22 February 2012

Weimar Wednesday: No. 7

I am translating Hans Ostwald's Sittengeschichte der Inflation (Berlin: Neufeld & Henius, 1931). The book is frequently cited in works dealing with the Weimar hyperinflation (where it is usually referred to as A Moral History of the Inflation, or Tales of the Inflation), but up until now it has not been published in English. In these times of quantitative ease, I thought it might be amusing to post something from it each week.

The subject of this installment is Max Klante, who ran a Ponzi scheme offering 600% returns and conveniently accepted after-hours deposits at the cafés he owned:
Yes, he knew how to bind his followers to him, holding assemblies in the Circus Busch where they crowned him with laurels and hoisted him on their shoulders. He raised their hopes with new ideas and plans, and they remained faithful to him -- he wanted to take over a major liquor company and start a whole line of cocktail bars. Cocktail and juice bars were all the rage back then, and they were like gold mines. And so the Klante system hit paydirt ...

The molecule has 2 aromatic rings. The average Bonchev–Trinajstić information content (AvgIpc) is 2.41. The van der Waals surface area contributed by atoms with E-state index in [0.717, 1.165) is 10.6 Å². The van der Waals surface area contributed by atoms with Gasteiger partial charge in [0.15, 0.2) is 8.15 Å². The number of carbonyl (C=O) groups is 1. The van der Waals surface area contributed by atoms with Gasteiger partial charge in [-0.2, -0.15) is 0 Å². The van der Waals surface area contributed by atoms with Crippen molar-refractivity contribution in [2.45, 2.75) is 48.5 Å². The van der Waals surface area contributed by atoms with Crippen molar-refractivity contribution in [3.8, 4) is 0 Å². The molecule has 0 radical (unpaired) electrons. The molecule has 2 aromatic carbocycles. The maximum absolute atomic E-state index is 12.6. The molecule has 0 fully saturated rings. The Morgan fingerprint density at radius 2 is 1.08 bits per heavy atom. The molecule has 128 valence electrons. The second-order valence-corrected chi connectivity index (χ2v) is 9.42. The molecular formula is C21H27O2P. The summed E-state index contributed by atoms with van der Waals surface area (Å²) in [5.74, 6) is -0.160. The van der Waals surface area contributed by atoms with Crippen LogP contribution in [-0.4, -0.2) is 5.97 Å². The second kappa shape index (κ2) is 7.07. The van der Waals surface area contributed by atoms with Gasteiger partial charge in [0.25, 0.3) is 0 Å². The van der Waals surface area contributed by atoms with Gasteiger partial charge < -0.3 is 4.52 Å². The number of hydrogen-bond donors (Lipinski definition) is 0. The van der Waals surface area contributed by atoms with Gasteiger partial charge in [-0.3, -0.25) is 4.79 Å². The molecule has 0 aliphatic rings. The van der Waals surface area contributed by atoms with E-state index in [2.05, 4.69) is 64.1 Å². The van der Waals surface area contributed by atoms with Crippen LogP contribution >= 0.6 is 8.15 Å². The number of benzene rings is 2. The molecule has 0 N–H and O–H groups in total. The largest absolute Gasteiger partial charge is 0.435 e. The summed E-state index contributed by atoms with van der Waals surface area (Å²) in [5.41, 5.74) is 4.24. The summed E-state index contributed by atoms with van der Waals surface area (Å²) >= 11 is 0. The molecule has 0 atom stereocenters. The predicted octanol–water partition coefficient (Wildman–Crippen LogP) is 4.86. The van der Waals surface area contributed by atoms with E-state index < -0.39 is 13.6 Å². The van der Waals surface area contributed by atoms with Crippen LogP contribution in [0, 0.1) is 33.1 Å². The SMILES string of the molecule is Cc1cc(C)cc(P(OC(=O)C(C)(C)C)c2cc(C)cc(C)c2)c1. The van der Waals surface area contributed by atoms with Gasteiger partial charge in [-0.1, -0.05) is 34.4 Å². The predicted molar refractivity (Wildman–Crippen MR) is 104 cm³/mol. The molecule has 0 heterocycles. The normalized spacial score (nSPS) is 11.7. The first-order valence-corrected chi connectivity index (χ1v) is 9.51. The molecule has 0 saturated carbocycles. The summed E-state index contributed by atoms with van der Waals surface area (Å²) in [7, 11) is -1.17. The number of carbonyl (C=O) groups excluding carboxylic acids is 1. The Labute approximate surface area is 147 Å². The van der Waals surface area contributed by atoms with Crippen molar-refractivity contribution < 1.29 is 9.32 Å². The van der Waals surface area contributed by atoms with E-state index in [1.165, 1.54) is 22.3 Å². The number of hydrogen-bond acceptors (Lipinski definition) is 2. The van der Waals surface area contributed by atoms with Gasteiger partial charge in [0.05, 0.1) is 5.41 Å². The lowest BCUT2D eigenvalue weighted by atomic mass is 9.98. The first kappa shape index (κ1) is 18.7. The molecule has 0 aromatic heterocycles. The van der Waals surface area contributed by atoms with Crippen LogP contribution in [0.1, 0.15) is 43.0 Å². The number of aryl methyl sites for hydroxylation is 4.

But after a few weeks it became obvious that this seam of ore was really fool's gold. Klante could no longer meet the demands of his creditors and fled to a sanatorium, pleading chronic illness. But this could not protect him from the investigation launched by the public prosecutor. 
His overly credulous creditors filed 90 million marks' worth of claims. His racehorses, his mansion, and his cars covered only a tiny fraction of that sum. The money had been offered up by people who had once considered him a saviour, and now they wanted to crucify him.
According to the Wikipedia article on Klante (only available in German), his scheme was so popular that there were branches in most major cities.